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Ocean Circulation, Climate Change, and Arctic Sea Ice

July 26, 2015 2:03 pm0 comments

Recent observations of the Atlantic deep ocean overturning circulation, called the Atlantic Meridional (north-south) Overturning (up-down) Circulation, or AMOC, also known as the Great Conveyor Belt, or Thermohaline Circulation, shows that it has been decreasing since 2004, the time for which detailed measurements are available from the RAPID program. Climate models also predict a decrease for the future due to man-made global warming, but the observed decline, shown as the red line in the below figure, is much larger than that predicted by the models. At a recent meeting of oceanographers in Bristol, UK, scientists were wondering what could cause this discrepancy.



Stength of the Atlantic Meridional Overturning Circulation as measured by the RAPID program (red) and reconstructed back using sea level (black; from Frajka-Williams, 2015). 1 Sv = 1 Sverdrup = 1 million cubic meters per second.


Before I tell you more about the reasons for this mismatch let me give a brief background on the issue. The global deep ocean circulation is a system of currents that connect the surface and the deep ocean. It moves huge amounts of water, heat, salt, carbon, nutrients, and other chemical elements around.


Schematic diagram of the ocean’s meridional overturning circulation. From Kuhlbrodt et al. (2007).


The red lines in the above figure show the warm surface currents, whereas the blue lines show the cold deep ocean currents. In the Atlantic the surface flow is northward from the South Atlantic across the equator, around the tip of Florida (there it is part of what is known as the Gulf Stream), and then further north towards two areas close to Island and Greenland where the cold and salty water is so dense that it sinks to depths greater than 1-2 km. This is called North Atlantic Deep Water (NADW). The cold deep water then flows south along the coast of North America, crosses the equator again and continues its way along the coast of South America until it enters the Antarctic Circumpolar Current (ACC) in the Southern Ocean. From there it flows into the Indian and Pacific oceans, where part of its upwells back to the surface. Another part, presumably most, upwells in the Southern Ocean. The part that upwells in the Pacific flows back through the Indonesian Archipelago into the Indian Ocean, and further west around the tip of South Africa back into the Atlantic.

Around Antarctica there are also regions where surface waters are very cold and dense and sink to the sea floor. This water, which is called Antarctic Bottom Water (AABW), mixes with NADW to form Circumpolar Deep Water and flows into the Pacific and Indian oceans (purple lines in above figure).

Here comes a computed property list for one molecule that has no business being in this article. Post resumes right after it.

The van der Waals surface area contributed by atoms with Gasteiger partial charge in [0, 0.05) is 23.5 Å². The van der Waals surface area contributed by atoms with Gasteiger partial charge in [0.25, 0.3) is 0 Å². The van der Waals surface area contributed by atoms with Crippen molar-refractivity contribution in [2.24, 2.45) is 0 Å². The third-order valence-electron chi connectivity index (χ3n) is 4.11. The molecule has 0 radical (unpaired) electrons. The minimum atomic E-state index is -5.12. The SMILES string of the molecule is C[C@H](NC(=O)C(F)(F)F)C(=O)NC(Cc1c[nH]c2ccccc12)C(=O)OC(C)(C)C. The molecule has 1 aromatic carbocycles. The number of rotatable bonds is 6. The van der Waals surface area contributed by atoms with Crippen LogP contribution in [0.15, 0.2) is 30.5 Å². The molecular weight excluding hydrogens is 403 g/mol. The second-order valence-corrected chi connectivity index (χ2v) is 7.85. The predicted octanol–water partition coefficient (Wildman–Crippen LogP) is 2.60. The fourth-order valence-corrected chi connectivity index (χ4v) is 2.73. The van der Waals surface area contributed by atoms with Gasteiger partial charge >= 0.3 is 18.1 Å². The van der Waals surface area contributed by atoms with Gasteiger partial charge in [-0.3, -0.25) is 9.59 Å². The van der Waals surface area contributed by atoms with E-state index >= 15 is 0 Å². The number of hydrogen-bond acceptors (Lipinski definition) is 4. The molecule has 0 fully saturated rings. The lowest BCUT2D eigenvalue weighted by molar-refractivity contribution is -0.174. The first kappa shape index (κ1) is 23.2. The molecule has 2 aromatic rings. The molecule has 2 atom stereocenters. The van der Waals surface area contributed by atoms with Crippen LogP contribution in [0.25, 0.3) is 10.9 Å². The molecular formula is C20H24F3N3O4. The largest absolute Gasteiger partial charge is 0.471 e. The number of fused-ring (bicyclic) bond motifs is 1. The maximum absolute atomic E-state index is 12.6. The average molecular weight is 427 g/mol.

Density of sea water depends on temperature and salinity. It is most heavy when it is cold and salty. Because only the heaviest waters sink to the deep ocean, this process called deep water formation, happens only in a few regions near the poles. The importance of salinity can be seem in the above figure by contrasting the North Pacific, which is fresh (blue, low salinity shading) and where no deep water forms, with the North Atlantic, which is salty (green shading).

It has been known for about 20 years that human-made global warming would likely diminish this circulation because warmer surface waters are less dense and thus less likely to sink. Moreover, because warming also causes an faster water cycle (more evaporation, more precipitation, and more northward freshwater transport in the atmosphere), the deep water formation regions will become less salty, adding insult to injury.

Climate models project about a 20-30% decline in the next century for a business as usual scenario. The total flow rate of the AMOC is about 20 Sv, thus the models indicate a rate of decrease of about 4 Sv/100 yr, whereas the observations, shown in the top figure in red, indicate a rate of decrease of about 4 Sv/10 yr, so an order of magnitude faster decline.

However, looking the extended AMOC (black line in top figure) suggests that the rate of decrease over the last 20 years was smaller than that over the last 10 years. In fact, there appeared to be a consensus building amongst the oceanographers at the Bristol meeting that the recent downturn of the AMOC may be mostly part of a natural variation. Models and reconstructions seem to agree that the AMOC has substantial natural variability on decadal (10-100 years) time scales. In fact some scientists think they can predict that the downturn in the recent past will continue at least 1 or 2 more years and that this could cause a pause, or “hiatus”, in the ongoing Arctic sea ice decline, or even a slight increase. The reason for this is that as the AMOC reduces, there is less heat flushing into the Arctic and thus sea ice can expand.

We’ll see if these predictions will come to pass. If so, it would indicate important progress in near term climate predictability.

Cheers from Bristol.




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